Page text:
Field Notes- 3/1/13 


Today I went joined Jomaira at Stonewood High School. She is working this semester with the Mayor’s new college access initiative, and is gathering information about various schools in the city and their college programs. She tells me that they are looking for a neighborhood school in a low-income community with high college access rates, but that has been hard to find. So far she has noticed that many of the college programs are separate or extra features of the school, but they are not implicit in the curriculum or culture. Additionally, Jomaira tells me that some schools have multiple programs that overlap or do not communicate with one another, because they have grants or funding coming from a variety of sources.

We enter the massive doors to Stonewood High School and there is only about foot between us a metal detector. We put our bags through and sign in with the security officer. The building is classic and beautiful inside, and clearly has history. We are told to go up to the Student Success Center to meet with Alisha, the manager of the center. We walk into the center, which is also a computer lab. I notice a few students waiting to use the computers. Alisha takes us to a separate office to talk. I typed up the main points of our conversation in bullet point form because I talked about them more in depth in my cross-visit paper (and I also did field notes for my placement this same week so these were a little more brief).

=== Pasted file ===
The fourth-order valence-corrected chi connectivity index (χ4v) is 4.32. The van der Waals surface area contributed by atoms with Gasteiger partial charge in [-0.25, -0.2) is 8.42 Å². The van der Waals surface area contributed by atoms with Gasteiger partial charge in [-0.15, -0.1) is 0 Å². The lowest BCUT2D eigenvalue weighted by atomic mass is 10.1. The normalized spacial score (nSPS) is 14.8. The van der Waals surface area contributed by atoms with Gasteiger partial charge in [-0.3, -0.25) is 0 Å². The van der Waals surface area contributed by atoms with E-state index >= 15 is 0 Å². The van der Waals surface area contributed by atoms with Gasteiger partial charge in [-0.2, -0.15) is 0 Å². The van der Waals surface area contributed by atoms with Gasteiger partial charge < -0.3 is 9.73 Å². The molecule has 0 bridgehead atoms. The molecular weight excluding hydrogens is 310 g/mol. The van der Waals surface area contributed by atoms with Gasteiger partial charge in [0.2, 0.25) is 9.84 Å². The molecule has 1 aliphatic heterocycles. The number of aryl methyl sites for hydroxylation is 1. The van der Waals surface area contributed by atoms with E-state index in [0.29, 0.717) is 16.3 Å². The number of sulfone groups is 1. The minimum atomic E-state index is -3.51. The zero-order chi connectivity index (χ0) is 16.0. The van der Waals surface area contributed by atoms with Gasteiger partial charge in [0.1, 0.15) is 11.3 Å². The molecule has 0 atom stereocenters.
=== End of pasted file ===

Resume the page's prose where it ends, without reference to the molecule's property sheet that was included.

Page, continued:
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Field Notes 3/5/13

Field Notes: March 5th, 2013 

I haven’t really noticed the “bad apple” theme come up in my field placement. However, I think the lack of clear “bad apples” says something about student-teacher relationships at my school and the type of learning environment there, although some might argue that it also is reflective of my school’s highly selective student body. I’m interested in talking about this issue more with others in my group and in class, but my field notes this week touch on a wide variety of issues that came up this week for me. 


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Field Notes 2/26/13

February 26th, 2013

Ms. R 11th Grade American History
Mr. T 10th Grade English

Today was a fun day in my field placement because Sarah came with me for our cross-visit! We talked a lot about some issues I’ve been thinking about and she brought to my mind some things I hadn’t thought of before.